As iron sharpens iron, so one person sharpens another.
This proverb is often used to describe friendship, however it’s easily applied in other areas of life as well. The Ohio State University women’s track & field program, specifically the throwers, are the personification of this verse. In addition to earning its second straight conference title, the team is said to be the only one with two active national champions in throwing events on the roster in Sade Olatoye and Adelaide Aquilla.
Assistant coach and team recruiting coordinator, Ashley Kovacs, leads the throwers and has built an outstanding group within the program. In her seven seasons, she has mentored 14 Big Ten Conference champions—both men and women—and has had two of her athletes named either Big Ten Athlete of the Year of Athlete of the Championship six times.
The foundation of her coaching philosophy: honesty.
“I think it’s really about being honest with yourself and what your weaknesses are. ‘This makes me uncomfortable’ or ‘I know I shut down when…’ And sharing those vulnerabilities with your coaches and teammates so they can hold you accountable to get better,” Kovacs explains. “Don’t hide from your weaknesses, but embrace them and allow others to help you get better. Our core value as a team is get comfortable with being uncomfortable.”
Cultivating a dichotomous environment that upholds excellence and vulnerability is what makes Kovacs highly respected in the track and field community. Prior to Ohio State, she spent two seasons at Western Kentucky University, where she guided the WKU women to 10 of the Top 25 throwing marks in the school’s history.
As a student-athlete at the University of Kentucky, Kovacs was a four-time All-American, an 11-time All-SEC selection and a runner-up in shot put at the 2010 NCAA Indoor Championships. All of that experience she brings into the Buckeye system and imparts wisdom on her hungry athletes.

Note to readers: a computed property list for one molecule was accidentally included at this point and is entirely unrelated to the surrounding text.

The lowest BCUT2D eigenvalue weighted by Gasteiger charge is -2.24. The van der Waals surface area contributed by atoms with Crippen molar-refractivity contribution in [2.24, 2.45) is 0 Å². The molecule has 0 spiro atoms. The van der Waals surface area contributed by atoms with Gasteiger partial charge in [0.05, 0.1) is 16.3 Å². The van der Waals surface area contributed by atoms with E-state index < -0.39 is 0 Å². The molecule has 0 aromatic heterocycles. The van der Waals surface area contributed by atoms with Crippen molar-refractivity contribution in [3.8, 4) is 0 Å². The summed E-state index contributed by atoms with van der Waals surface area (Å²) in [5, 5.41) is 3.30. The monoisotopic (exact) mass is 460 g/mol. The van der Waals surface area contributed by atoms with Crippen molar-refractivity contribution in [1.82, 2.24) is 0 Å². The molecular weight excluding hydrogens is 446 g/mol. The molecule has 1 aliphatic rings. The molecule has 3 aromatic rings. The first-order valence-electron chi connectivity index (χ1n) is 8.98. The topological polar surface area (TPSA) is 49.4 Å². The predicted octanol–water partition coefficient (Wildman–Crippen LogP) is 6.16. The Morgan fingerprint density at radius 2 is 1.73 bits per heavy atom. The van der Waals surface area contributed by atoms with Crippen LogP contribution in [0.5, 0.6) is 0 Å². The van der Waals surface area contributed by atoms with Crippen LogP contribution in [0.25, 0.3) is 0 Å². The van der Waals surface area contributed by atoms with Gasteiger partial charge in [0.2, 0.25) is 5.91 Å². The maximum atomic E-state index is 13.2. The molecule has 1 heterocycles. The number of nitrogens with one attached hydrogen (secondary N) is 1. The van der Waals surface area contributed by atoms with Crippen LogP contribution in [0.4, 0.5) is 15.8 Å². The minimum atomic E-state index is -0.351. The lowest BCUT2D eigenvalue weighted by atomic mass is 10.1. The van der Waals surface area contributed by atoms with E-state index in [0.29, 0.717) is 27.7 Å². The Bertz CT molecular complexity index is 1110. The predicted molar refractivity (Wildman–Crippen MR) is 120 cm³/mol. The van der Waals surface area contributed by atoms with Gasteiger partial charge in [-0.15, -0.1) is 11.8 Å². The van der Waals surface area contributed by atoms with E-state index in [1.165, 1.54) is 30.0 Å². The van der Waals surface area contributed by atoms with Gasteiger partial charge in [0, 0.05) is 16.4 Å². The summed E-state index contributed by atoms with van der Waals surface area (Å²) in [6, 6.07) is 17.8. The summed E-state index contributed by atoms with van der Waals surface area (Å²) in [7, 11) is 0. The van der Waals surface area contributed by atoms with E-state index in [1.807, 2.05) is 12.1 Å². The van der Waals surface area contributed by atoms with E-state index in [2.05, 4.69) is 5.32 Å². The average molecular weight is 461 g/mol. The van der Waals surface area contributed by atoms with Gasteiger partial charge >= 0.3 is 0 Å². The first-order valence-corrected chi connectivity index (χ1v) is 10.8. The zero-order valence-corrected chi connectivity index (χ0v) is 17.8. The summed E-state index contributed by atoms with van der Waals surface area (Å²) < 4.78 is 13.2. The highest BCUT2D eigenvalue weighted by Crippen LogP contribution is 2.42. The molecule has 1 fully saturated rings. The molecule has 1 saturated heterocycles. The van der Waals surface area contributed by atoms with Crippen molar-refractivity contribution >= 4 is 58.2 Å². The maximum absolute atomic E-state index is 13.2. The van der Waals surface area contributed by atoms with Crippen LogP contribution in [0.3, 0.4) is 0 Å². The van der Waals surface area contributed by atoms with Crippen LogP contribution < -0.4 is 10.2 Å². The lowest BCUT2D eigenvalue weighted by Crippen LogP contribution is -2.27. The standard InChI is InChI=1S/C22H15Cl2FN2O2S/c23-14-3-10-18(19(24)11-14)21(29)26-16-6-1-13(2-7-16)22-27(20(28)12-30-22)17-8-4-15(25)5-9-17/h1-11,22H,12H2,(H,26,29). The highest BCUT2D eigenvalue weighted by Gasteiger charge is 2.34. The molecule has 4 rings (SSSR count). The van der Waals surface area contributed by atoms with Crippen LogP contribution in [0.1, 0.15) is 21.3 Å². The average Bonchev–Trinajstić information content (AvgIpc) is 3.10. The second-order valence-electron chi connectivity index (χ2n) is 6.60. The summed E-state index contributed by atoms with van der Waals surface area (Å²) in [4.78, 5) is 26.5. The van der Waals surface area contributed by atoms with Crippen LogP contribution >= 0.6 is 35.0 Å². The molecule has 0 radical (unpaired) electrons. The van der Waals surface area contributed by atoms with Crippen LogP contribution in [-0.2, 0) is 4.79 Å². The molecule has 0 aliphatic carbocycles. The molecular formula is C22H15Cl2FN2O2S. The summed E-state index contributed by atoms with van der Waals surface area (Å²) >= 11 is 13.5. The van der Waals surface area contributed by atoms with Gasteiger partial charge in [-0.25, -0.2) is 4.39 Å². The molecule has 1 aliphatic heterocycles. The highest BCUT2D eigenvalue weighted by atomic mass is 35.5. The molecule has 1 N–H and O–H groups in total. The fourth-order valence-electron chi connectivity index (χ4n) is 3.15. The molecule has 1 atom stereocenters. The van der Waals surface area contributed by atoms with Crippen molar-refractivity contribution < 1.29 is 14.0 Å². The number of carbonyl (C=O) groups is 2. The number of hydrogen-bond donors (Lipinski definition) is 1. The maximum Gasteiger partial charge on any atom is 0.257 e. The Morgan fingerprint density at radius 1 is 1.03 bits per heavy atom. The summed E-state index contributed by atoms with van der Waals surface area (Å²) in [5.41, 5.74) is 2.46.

“You have to have a certain mindset to hold up championship medals and trophies. I tell my throwers all the time the mistakes I made as a student-athlete so they don’t make the same ones,” Kovacs says. “It’s something that’s really important to me—to share both accomplishments and disappointments so they can mentally handle competition the way they do.”
Handling the physical and mental demands of competition is something Buckeye throwers do very well. Take Olatoye as a recent example. She is finishing her final outdoor season and is one of the greatest student athletes to ever wear the Scarlet and Gray.
“There are few times in life you daydream about something and how it could go, and it exceeds your expectations. Sade is that and she became beyond what I could’ve thought,” Kovacs says. “Great student. Great athlete. Explosive. Fearless. The hotter the fire, the brighter she shines.”
Olatoye shines on both the domestic and international stages. She holds the school record for the most Big Ten championships (seven), is a national champion, a 2020 NCAA Woman of the Year nominee and the 2021 Big Ten Medal of Honor recipient. On top of that, she represented Nigeria at the 2019 African Games, finishing first in the shot put and third in the hammer throw. She’s now aiming for a spot at the 2021 Olympics.
“There’s no such thing as setting goals too high. I want to set the bar higher,” Olatoye explains. “I look to the left and right, and know I can do better. I’m not okay with being okay.”
That drive and competitive spirit was fostered from a young age at home. A first-generation Nigerian American, Olatoye was surrounded by loved ones who were inherently competitors, go-getters and achievers.